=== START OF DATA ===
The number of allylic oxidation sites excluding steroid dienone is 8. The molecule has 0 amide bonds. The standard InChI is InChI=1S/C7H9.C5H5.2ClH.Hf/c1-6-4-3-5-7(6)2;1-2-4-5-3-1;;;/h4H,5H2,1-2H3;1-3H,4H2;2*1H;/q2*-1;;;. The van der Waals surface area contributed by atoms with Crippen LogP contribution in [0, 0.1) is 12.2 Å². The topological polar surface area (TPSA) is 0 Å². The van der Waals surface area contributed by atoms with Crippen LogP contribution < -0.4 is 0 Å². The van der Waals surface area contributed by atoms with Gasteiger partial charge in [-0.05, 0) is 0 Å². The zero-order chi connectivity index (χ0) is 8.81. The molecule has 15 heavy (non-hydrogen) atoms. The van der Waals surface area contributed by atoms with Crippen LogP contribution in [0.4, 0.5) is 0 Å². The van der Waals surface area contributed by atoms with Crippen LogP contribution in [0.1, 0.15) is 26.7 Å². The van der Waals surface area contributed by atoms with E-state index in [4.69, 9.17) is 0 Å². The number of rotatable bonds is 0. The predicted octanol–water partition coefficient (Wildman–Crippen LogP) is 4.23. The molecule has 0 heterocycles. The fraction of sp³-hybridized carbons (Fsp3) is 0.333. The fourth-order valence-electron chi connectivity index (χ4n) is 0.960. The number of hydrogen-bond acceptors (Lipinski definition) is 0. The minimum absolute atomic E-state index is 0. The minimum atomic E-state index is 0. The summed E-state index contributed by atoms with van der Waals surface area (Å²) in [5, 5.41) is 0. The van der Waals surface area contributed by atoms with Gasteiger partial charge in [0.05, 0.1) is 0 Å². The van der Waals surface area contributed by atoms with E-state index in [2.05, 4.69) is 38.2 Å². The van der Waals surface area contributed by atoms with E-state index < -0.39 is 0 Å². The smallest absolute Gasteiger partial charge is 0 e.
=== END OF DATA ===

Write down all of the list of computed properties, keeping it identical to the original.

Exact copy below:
The number of allylic oxidation sites excluding steroid dienone is 8. The molecule has 0 amide bonds. The standard InChI is InChI=1S/C7H9.C5H5.2ClH.Hf/c1-6-4-3-5-7(6)2;1-2-4-5-3-1;;;/h4H,5H2,1-2H3;1-3H,4H2;2*1H;/q2*-1;;;. The van der Waals surface area contributed by atoms with Crippen LogP contribution in [0, 0.1) is 12.2 Å². The topological polar surface area (TPSA) is 0 Å². The van der Waals surface area contributed by atoms with Crippen LogP contribution < -0.4 is 0 Å². The van der Waals surface area contributed by atoms with Gasteiger partial charge in [-0.05, 0) is 0 Å². The zero-order chi connectivity index (χ0) is 8.81. The molecule has 15 heavy (non-hydrogen) atoms. The van der Waals surface area contributed by atoms with Crippen LogP contribution in [0.4, 0.5) is 0 Å². The van der Waals surface area contributed by atoms with Crippen LogP contribution in [0.1, 0.15) is 26.7 Å². The van der Waals surface area contributed by atoms with E-state index in [4.69, 9.17) is 0 Å². The number of rotatable bonds is 0. The predicted octanol–water partition coefficient (Wildman–Crippen LogP) is 4.23. The molecule has 0 heterocycles. The fraction of sp³-hybridized carbons (Fsp3) is 0.333. The fourth-order valence-electron chi connectivity index (χ4n) is 0.960. The number of hydrogen-bond acceptors (Lipinski definition) is 0. The minimum absolute atomic E-state index is 0. The minimum atomic E-state index is 0. The summed E-state index contributed by atoms with van der Waals surface area (Å²) in [5, 5.41) is 0. The van der Waals surface area contributed by atoms with Gasteiger partial charge in [0.05, 0.1) is 0 Å². The van der Waals surface area contributed by atoms with E-state index in [2.05, 4.69) is 38.2 Å². The van der Waals surface area contributed by atoms with E-state index < -0.39 is 0 Å². The smallest absolute Gasteiger partial charge is 0 e.